100 episodes

Class Dismissed Podcast is here to inspire educators through story and keep them up-to-date with the news that affects them directly.



Plus, we'll leave you with a bright idea in education that you can apply in your community.



So relax and enjoy the lighthearted 30-45 minute episodes, while doing chores around the house or commuting to work.



Regular Co-Hosts include Principal - Kristina Pollard, Teacher- Lissa Pruett, Education Data Expert-Russ Davis, and Journalist- Nick Ortego



We would love to hear from you! If you have a suggestion for the show or want to write to say hello, email us at info@classdismissedpodcast.com or find us on Twitter @classdismiss

Class Dismissed SchoolStatus - The Podcast for Teachers

    • How To
    • 4.9 • 61 Ratings

Class Dismissed Podcast is here to inspire educators through story and keep them up-to-date with the news that affects them directly.



Plus, we'll leave you with a bright idea in education that you can apply in your community.



So relax and enjoy the lighthearted 30-45 minute episodes, while doing chores around the house or commuting to work.



Regular Co-Hosts include Principal - Kristina Pollard, Teacher- Lissa Pruett, Education Data Expert-Russ Davis, and Journalist- Nick Ortego



We would love to hear from you! If you have a suggestion for the show or want to write to say hello, email us at info@classdismissedpodcast.com or find us on Twitter @classdismiss

    How a speech turned into a book for young adults

    How a speech turned into a book for young adults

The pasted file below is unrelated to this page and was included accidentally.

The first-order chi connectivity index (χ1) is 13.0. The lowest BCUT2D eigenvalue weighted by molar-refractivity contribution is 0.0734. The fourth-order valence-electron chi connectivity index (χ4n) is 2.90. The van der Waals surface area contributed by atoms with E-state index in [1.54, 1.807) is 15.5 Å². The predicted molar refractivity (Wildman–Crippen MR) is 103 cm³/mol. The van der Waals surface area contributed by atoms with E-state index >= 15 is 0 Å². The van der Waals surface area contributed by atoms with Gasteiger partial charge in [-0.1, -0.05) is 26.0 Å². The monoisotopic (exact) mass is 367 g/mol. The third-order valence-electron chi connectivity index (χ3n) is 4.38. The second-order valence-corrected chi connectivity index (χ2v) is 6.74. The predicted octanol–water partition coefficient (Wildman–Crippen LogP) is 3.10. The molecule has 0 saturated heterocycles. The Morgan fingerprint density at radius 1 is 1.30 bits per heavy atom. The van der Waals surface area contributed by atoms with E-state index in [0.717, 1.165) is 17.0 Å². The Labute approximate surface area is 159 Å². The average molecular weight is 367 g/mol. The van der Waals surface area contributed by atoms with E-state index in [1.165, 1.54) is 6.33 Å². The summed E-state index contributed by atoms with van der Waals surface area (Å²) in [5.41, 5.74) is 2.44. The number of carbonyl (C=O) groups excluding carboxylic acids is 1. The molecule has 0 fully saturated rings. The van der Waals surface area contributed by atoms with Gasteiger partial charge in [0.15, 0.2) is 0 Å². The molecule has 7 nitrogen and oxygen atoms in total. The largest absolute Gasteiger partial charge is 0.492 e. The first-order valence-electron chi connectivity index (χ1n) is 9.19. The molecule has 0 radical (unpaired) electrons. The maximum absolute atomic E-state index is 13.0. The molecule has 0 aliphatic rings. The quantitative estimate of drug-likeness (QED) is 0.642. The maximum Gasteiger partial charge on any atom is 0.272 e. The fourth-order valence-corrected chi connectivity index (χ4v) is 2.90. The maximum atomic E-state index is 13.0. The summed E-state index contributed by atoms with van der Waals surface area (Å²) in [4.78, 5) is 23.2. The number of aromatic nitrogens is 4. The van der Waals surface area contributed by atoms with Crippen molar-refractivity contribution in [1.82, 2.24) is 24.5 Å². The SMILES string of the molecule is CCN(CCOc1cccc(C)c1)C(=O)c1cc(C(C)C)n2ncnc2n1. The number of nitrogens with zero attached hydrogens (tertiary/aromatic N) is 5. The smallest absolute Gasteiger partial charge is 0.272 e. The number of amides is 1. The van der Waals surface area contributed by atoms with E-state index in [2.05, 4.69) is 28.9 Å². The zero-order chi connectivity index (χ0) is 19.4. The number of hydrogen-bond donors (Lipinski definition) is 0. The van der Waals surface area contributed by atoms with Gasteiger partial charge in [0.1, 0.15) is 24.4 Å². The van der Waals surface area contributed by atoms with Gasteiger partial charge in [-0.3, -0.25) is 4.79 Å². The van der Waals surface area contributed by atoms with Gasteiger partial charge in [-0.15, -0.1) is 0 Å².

Jerald L. Hoover is an award-winning Young Adult fiction author and has garnered success and multiple accolades over the years. He was awarded Best New Male Writer of the Year by the Literary Society in Virginia in 1993 for his novella My Friend, My Hero. He was also listed as a bestselling author among black writers from 1994 – 1996 in various African American publications and was awarded the WritersCorp Award by President Bill Clinton in 1995.



    Hoover's series of YA fiction, known as "The Hero Book Series" is a group of Young Adult Fiction geared toward young black men ages 12 and up. 



    His first title in the series “My Friend My Hero” has become recommended reading in many classrooms throughout the world. 



    However, Hoover's success did not come easy. In Episode 188 of Class Dismissed Hoover tells us about the challenges he had to overcome to first get published in the 1990s. He says he was rejected by publishers over 40 times.



    To hear our full interview with Hoover listen to Episode 188. You can also hear any of our episodes of Class Dismissed on your favorite podcasting app or iTunes.

    About "My Friend My Hero"

    Bennett Wilson has the world at his fingertips. One of the top basketball players in New York State, he is destined to lead Mount Vernon High to the state championship for the first time. Many of the nation’s top colleges are already reaching out, eager to sign him to their roster. Scholarships are guaranteed. Still young, Bennett is seduced by the promise of fame and fortune.